Paradise Lost: the House tax plan in the shadow of the Paradise Papers

Rocco Fazzari International Consortium of Investigative Journalists.jpg

The International Consortium for Investigative Journalists (ICIJ) released information that accused several high-profile politicians and celebrities of  avoiding taxes (photo by Rocco Fazzari/ICIJ)

JoAnna Mitchell, Staff Writer

Recently, a cooperative effort involving over 380 investigative journalists worldwide uncovered an expansive trove of documents exposing how the wealthiest people in the world, alongside large multi-national corporations, manage to avoid paying taxes on their vast collections of wealth. The papers, dubbed the Paradise Papers, show how the elite maneuver their finances and store obscene amounts of money in offshore accounts in order to dance around paying taxes that should be going back to benefit the communities they profit from.

Many large international companies such as Nike and Apple, have been exposed as tax dodgers, as well as members of President Donald J. Trump’s administration. The administration has been pushing Trump’s new tax plan, claiming that it will help working class citizens and “make America great again.” This new tax plan will, in fact, cut taxes to the wealthiest, including many members of the Trump administration, and potentially Trump himself.


Over a dozen of President Trump’s advisers, Cabinet members and major donors were, like Secretary of Commerce Wibur Ross, were accused in the Paradise Papers (photo via Fox News).

According to the New York Times, the plan “will deliver a significant tax cut for corporations.” The bill favors businesses over the citizens of the United States, with $1 trillion in cuts going to corporations, over two-thirds of the total. The plan also proposes a permanent 15% tax cut for businesses, bringing them from 35% to 20%. This change is estimated to reduce federal revenue by $1.5 trillion over the next 10 years.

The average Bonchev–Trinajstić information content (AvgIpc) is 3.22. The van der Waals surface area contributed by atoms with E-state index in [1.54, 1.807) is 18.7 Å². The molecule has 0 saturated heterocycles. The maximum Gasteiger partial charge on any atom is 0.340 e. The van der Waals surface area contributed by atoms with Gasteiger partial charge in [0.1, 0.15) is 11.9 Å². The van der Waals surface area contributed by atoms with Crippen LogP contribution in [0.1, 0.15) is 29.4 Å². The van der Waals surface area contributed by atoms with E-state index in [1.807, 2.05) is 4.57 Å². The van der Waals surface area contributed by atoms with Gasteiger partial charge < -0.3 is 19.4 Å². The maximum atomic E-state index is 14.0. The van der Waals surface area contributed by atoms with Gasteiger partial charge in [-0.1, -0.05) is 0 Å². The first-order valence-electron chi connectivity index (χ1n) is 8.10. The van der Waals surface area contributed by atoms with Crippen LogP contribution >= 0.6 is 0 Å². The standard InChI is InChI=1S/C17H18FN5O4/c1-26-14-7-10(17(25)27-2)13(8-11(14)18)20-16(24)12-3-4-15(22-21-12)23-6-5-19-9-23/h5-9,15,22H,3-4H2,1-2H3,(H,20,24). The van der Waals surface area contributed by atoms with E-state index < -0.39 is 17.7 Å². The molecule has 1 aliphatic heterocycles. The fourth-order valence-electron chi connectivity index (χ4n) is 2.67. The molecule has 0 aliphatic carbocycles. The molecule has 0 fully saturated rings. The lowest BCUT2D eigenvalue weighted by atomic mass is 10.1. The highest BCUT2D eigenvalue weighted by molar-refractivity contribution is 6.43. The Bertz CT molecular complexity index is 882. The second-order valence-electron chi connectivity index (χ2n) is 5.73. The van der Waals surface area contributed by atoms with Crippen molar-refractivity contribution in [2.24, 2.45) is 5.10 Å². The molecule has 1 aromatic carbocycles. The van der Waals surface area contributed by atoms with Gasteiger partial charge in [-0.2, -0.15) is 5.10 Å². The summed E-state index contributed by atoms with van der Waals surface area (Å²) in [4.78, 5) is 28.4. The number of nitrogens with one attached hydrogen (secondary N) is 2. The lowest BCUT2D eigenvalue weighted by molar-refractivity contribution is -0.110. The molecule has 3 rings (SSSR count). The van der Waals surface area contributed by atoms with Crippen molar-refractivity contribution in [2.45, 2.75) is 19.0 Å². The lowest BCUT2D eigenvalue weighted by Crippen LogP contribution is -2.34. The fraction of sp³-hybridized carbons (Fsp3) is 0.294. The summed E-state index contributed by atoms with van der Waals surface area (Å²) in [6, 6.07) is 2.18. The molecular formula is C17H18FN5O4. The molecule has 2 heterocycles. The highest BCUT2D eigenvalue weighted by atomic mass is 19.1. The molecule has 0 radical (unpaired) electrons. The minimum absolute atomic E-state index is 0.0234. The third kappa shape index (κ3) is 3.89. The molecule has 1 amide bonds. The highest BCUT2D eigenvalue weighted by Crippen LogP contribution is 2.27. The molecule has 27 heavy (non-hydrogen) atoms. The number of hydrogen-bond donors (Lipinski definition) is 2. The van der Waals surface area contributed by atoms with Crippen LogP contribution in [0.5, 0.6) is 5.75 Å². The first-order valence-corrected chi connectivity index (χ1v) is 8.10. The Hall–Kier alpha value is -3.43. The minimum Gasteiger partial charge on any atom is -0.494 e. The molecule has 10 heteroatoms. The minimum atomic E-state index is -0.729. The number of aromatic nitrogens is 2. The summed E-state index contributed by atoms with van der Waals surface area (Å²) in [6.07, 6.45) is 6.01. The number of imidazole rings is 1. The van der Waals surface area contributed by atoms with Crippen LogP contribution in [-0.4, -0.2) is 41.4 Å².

To make up for the loss of revenue from the business cuts and those to the wealthier citizens, lawmakers want to repeal tax breaks for things like medical expenses, moving expenses, student loan interest and adoption. The bill also proposes to cut Medicaid and Social Security to help recover lost revenue from corporate tax cuts.

According to the Washington Post, “Mr. Trump, in particular, might benefit from the elimination of the alternative minimum tax (AMT), which prevents taxpayers from using deductions and loopholes to avoid paying at least a minimum amount to the federal government.”

According to CNBC, a recently amended version of the plan would “effectively repeal the Obamacare individual mandate, which requires most Americans to have health insurance or pay a penalty. Senators say doing so will save more than $300 billion to give Republicans more budget flexibility. The Congressional Budget Office has estimated that it will lead to 13 million more people uninsured by 2027 and increase average Obamacare premiums.”

The New York Times states that the bill “repeals certain tax credits, including a 15 percent credit for individuals aged 65 or over or who are retired on disability. Right now, those individuals can claim up to $7,500 for a joint return, $5,000 for a single individual, or $3,750 for a married individual filing a joint return.”


Among the high-profile people mentioned in the Paradise papers were Queen Elizabeth II (above) and pop stars Madonna and Bono (Alastair /AP)

This would see a tax decrease for 76% of American families, but it would increase taxes on a large portion of middle class Americans. While some within the socio-economic class will see some modest cuts, many will see an increase, while they lose tax breaks that cushion some larger expenditures.

In a nation with a shrinking middle-class and growing income inequality, ultra-rich individuals and corporations are receiving cuts that will allow them to gain more wealth while the meat of the American populace will shoulder the burden.


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